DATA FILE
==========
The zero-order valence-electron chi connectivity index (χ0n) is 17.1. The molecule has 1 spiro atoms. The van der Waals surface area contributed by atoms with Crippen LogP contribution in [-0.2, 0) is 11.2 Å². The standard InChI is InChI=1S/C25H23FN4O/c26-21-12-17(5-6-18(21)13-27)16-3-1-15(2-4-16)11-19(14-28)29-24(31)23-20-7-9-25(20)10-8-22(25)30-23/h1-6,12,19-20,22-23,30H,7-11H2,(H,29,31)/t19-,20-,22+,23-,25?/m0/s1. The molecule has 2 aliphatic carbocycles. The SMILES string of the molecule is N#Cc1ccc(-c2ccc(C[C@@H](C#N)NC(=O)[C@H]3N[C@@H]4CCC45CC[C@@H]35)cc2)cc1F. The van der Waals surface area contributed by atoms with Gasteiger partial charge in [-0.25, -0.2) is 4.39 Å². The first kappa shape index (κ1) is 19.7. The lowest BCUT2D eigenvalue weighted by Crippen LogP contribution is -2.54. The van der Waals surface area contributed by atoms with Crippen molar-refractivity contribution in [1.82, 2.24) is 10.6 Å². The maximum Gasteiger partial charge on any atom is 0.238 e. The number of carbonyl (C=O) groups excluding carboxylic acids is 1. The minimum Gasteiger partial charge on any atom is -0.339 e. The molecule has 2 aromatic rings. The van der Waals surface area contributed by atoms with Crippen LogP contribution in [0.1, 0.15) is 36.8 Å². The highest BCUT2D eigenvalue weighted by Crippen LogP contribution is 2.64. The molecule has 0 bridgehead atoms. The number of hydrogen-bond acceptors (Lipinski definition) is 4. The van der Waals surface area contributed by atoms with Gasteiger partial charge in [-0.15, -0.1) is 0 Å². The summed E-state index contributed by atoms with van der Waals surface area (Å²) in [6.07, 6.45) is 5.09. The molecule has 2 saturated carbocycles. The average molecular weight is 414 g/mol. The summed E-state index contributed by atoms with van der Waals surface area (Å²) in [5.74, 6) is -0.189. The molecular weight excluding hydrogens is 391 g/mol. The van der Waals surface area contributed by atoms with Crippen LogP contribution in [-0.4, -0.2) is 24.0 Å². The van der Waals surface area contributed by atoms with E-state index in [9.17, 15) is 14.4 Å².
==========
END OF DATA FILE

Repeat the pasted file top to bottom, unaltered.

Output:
The zero-order valence-electron chi connectivity index (χ0n) is 17.1. The molecule has 1 spiro atoms. The van der Waals surface area contributed by atoms with Crippen LogP contribution in [-0.2, 0) is 11.2 Å². The standard InChI is InChI=1S/C25H23FN4O/c26-21-12-17(5-6-18(21)13-27)16-3-1-15(2-4-16)11-19(14-28)29-24(31)23-20-7-9-25(20)10-8-22(25)30-23/h1-6,12,19-20,22-23,30H,7-11H2,(H,29,31)/t19-,20-,22+,23-,25?/m0/s1. The molecule has 2 aliphatic carbocycles. The SMILES string of the molecule is N#Cc1ccc(-c2ccc(C[C@@H](C#N)NC(=O)[C@H]3N[C@@H]4CCC45CC[C@@H]35)cc2)cc1F. The van der Waals surface area contributed by atoms with Gasteiger partial charge in [-0.25, -0.2) is 4.39 Å². The first kappa shape index (κ1) is 19.7. The lowest BCUT2D eigenvalue weighted by Crippen LogP contribution is -2.54. The van der Waals surface area contributed by atoms with Crippen molar-refractivity contribution in [1.82, 2.24) is 10.6 Å². The maximum Gasteiger partial charge on any atom is 0.238 e. The number of carbonyl (C=O) groups excluding carboxylic acids is 1. The minimum Gasteiger partial charge on any atom is -0.339 e. The molecule has 2 aromatic rings. The van der Waals surface area contributed by atoms with Crippen LogP contribution in [0.1, 0.15) is 36.8 Å². The highest BCUT2D eigenvalue weighted by Crippen LogP contribution is 2.64. The molecule has 0 bridgehead atoms. The number of hydrogen-bond acceptors (Lipinski definition) is 4. The van der Waals surface area contributed by atoms with Gasteiger partial charge in [-0.15, -0.1) is 0 Å². The summed E-state index contributed by atoms with van der Waals surface area (Å²) in [6.07, 6.45) is 5.09. The molecule has 2 saturated carbocycles. The average molecular weight is 414 g/mol. The summed E-state index contributed by atoms with van der Waals surface area (Å²) in [5.74, 6) is -0.189. The molecular weight excluding hydrogens is 391 g/mol. The van der Waals surface area contributed by atoms with Crippen LogP contribution in [-0.4, -0.2) is 24.0 Å². The van der Waals surface area contributed by atoms with E-state index in [9.17, 15) is 14.4 Å².